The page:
The Next Web recently reported that consumers requests were heard. Emoji's on the i0S 8.3 will have different skin tones and further country flags. A little taste of what's to come is below.

-Rachel Spence, Law Clerk

Visit our Toronto Law Office website: www.wiselaw.net

Louisiana Family Law Lawyer Faces Lengthy Suspension Over "Social Media Blitz"

What professional obligations do lawyers have when commenting on the courts or a judge’s decision? When does commenting through the use of social media cross the ethical line?

A recent article by the ABA Journal’s Debra Cassens Weiss examined these questions.


Last month the Louisiana Attorney Disciplinary Board recommendeda suspension for a Louisina family lawyer for unethical conduct. It is alleged that family lawyer Joyce Nanine McCool, along with her client, the mother in the case, used various forms of social media to urge readers to sign an online petition and contact two judges in her clients case involving allegations of child sexual abuse by the father. The discipline board recommended a suspension of a year and a day for the “social media blitz”. According to the article, the Discipline Board found that it was both unethical and inappropriate for McCool to have, “used Twitter and other social media to publish misleading and inflammatory statements about the judges, to promote the petition, and to try to influence the judges in pending litigation. The website promoting the online petition contained sealed information about the cases, the disciplinary board said.”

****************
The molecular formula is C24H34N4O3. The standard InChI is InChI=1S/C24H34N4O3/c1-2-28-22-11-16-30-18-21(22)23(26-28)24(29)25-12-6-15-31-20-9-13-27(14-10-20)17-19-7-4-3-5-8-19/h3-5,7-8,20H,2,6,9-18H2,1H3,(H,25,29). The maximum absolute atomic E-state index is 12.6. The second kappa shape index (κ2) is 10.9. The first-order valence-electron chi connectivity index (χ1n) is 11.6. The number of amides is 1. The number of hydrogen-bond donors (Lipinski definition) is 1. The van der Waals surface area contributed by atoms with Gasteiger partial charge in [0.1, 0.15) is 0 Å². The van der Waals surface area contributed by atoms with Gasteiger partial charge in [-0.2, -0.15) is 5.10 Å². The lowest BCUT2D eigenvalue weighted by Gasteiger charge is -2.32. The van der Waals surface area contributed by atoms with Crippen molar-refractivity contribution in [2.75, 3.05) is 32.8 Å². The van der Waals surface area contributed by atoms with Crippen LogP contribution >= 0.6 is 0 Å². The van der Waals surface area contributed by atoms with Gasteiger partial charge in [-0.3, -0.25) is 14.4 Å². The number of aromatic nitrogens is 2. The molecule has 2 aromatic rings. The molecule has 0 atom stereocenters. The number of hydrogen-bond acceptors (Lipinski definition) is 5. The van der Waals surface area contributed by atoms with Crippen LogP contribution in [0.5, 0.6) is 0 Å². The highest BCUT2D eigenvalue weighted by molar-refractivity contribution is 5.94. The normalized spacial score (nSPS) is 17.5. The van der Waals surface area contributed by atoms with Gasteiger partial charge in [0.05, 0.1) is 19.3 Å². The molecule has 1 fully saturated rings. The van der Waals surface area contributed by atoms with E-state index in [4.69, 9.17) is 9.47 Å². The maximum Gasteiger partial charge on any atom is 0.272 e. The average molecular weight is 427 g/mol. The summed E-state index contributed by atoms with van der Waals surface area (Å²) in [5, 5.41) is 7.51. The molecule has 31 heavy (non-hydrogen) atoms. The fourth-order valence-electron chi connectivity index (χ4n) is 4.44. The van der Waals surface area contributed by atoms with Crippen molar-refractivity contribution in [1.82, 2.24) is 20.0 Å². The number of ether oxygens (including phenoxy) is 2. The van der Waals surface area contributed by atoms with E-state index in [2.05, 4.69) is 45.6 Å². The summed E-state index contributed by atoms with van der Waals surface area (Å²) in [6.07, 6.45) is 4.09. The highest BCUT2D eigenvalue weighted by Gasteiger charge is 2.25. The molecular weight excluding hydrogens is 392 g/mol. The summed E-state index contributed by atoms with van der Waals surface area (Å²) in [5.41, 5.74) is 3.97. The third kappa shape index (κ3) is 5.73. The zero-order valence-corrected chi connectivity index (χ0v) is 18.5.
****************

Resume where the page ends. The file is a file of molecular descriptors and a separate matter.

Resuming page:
McCool told the ABA Journal in an email that she disagrees with the recommendation. McCool stated, “I don’t believe the recommendation does anything to protect the profession or make it more ‘honorable,’ ” McCool said. “To the contrary, it undermines it, and further ensures that ‘justice’ will be whatever judges say it is, regardless of the law, ethics, or all the facts and circumstances that would otherwise contradict them.


While a lawyer has a duty to fearlessly advocate for her clients, this kind of online activity clearly crosses numerous ethical lines. Social media is not a toy - a lawyer is required to foster respect for the courts and the justice system, online and offline. Beyond that, it is difficult to contemplate how any of these online activities could have been expected to generate any ultimate benefit whatsoever for the client.

For more context on how Canada's courts view "social media blitzes" in the context of high-conflict family law disputes, see Garry Wise's 2010 post on this blog, BC Spouse Awarded $40,000 for Defamatory Facebook, Internet Posts.

- Kenneth R. Bandeira, Associate Lawyer, Toronto

Visit our Toronto Law Office website: www.wiselaw.net

140 Law: Legal Headlines for the Week of March 8, 2015

Here are the leading legal headlies from Wise Law on Twitter:
- Rachel Spence, Law Clerk

Visit our Toronto Law Office website: www.wiselaw.net

Friday, March 13, 2015

Meet Ross: A Computer Program That May Be Your Next Lawyer

What is the future of technology in the practice of law? Will a computer program one day replace your lawyer?

Two recent articles from the National Post’s Mitch Kowalski and the Globe and Mail’s Jeff Gray have examined these questions following the invention of a computer program named "Ross" by a group of computer science students from the University of Toronto.

According to the Jeff Gray article: